It doesn’t care about circumstances, timing, or convenience. You’re either up to the challenge or you aren’t.
During three years of personal training in Washington D.C., I had the privilege to meet and engage with people seeking fitness from all walks of life. I listened to their goals, taught them the skills they would need to achieve them, and did my best to help meet and overcome each inevitable hurdle. During the course of these interactions and experiences I heard a million reasons why goals weren’t reached or why hurdles were too high. But no justification, no matter how convincing or true, ever transformed failure into success. No task, whatever it may be, will ever make itself easier to overcome because you are tired, sick, or haven’t had your coffee. This is fitness’s beautiful simplicity. You either lift the weight or you don’t. You get yourself to shore or you drown. Almost doesn’t count.
In many cases this kind of impartiality can be ruthless, but it is always fair. Growing up playing football and baseball I was exposed to kids from good families, bad families, rich families, poor families, families with dogs or cats or birds or whatever. The best part of any sport I ever played was that I wasn’t any of those things when I was on the field and neither were they. In that moment we were nothing but our ability or inability to perform.
Unfortunately, this brand of abject fairness doesn’t sit well with those that don’t get it done. Rather than acknowledging failure, finding their flaw, and working towards improving it, the vast majority of kids looked outwards and instead found an external excuse for their incompetence. Call it immature, irresponsible, or whatever, but it is the same in society at large. People blame violence on the influence of video games and popular music. Someone’s kid hurts himself jumping out of a tree and the city is up in arms to chop that tree down. Gone are the days where individuals are held responsible for the risks they take and the decisions they make and it’s creating the biggest and most dangerous epidemic facing the world: that of non-accountability.
Take obesity. There are plenty of medical explanations for why someone is obese and can’t lose weight: over-active thyroid, low bone density, slow metabolism, poor nutrition, previous injury, diabetes, psychological distress…the list goes on. One or all of these could be absolutely true in any given situation and I sympathize with the person fighting to overcome them. But the harsh, impartial truth is that finding a reason for your obesity doesn’t make you any less fat. I promise you, gravity isn’t going to feel sorry for your plight and decide to stop pulling. Yet so often this seems to be what people expect. They resign themselves to the status quo and deem it acceptable because some white coat wrote them a prescription. Their explanation becomes a psychological crutch that cannot be scrapped.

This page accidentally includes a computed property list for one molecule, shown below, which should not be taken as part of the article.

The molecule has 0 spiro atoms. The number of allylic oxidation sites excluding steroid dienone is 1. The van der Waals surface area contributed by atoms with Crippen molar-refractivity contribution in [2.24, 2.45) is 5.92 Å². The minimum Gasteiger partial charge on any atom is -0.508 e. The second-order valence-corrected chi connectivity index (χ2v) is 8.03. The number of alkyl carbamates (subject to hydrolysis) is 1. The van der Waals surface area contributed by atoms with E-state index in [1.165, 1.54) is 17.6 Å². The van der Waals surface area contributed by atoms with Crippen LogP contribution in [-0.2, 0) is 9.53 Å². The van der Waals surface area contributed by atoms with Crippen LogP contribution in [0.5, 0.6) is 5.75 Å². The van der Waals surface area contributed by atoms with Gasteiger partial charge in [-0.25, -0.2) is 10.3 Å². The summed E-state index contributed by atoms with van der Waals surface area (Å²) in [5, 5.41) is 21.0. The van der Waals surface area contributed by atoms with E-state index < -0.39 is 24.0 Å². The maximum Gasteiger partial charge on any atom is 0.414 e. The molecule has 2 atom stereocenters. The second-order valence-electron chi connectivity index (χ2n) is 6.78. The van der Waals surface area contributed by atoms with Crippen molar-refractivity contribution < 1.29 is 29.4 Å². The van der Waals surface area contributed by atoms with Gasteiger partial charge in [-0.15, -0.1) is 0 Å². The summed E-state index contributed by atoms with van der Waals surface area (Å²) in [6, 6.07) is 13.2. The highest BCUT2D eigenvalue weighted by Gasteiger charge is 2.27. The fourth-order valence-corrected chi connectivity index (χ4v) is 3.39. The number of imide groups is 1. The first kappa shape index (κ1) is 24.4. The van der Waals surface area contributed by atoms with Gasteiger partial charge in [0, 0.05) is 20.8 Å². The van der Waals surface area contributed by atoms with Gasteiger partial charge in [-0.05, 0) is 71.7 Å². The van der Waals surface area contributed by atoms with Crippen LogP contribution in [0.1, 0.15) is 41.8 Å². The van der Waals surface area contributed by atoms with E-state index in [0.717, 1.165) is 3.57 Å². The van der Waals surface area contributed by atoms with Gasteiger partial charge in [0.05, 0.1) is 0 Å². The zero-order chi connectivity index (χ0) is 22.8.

Even more blind are those who blame society for their shortcomings. How many times have you heard or read criticisms of the fast food industry’s corporate greed and deceptive advertising campaigns? As if the individual played no part in shoving that Big Mac and supersize order of fries in his face. The reason McDonald’s is a multi-billion dollar a year business is because people choose to eat there. It’s convenient, it’s cheap, and it tastes good. It also offers very limited nutritional benefit beyond hypertension, obesity, and heart disease. The choice is straightforward and stark, but people get it wrong everyday because they think a good justification is the same thing as a good decision.
I used to wonder how many people could use busyness as an excuse for not exercising. No joke, I heard it at least 6 times a week during personal training sessions and every time it was the sincerest plea. “I’ve been swamped at work,” or “Things have just been crazy lately.” You mean people have to work for a living and sometimes that makes them tired and tight on time? Never heard of such a thing. Things are always about to “calm down” or “lighten up.” Such excuses are the purest form of psychological masterbation. They do absolutely nothing to break the barriers between you and your goals, but, rather, serve only to make you feel better about not reaching them.
I love fitness because it’s a results based pursuit, the purest form of meritocracy. You set goals and you reach them. Or you don’t. No list of excuses will ever change the fact that you didn’t make the time, lose the weight, or prevent the heart attack. SO STOP MAKING THEM. Some people have it harder than others, I grant you. Tough shit. The mirror doesn’t care and neither do I. If the individual reaps the benefit, then so too must he shoulder the burden. Whatever the challenge, just get it done.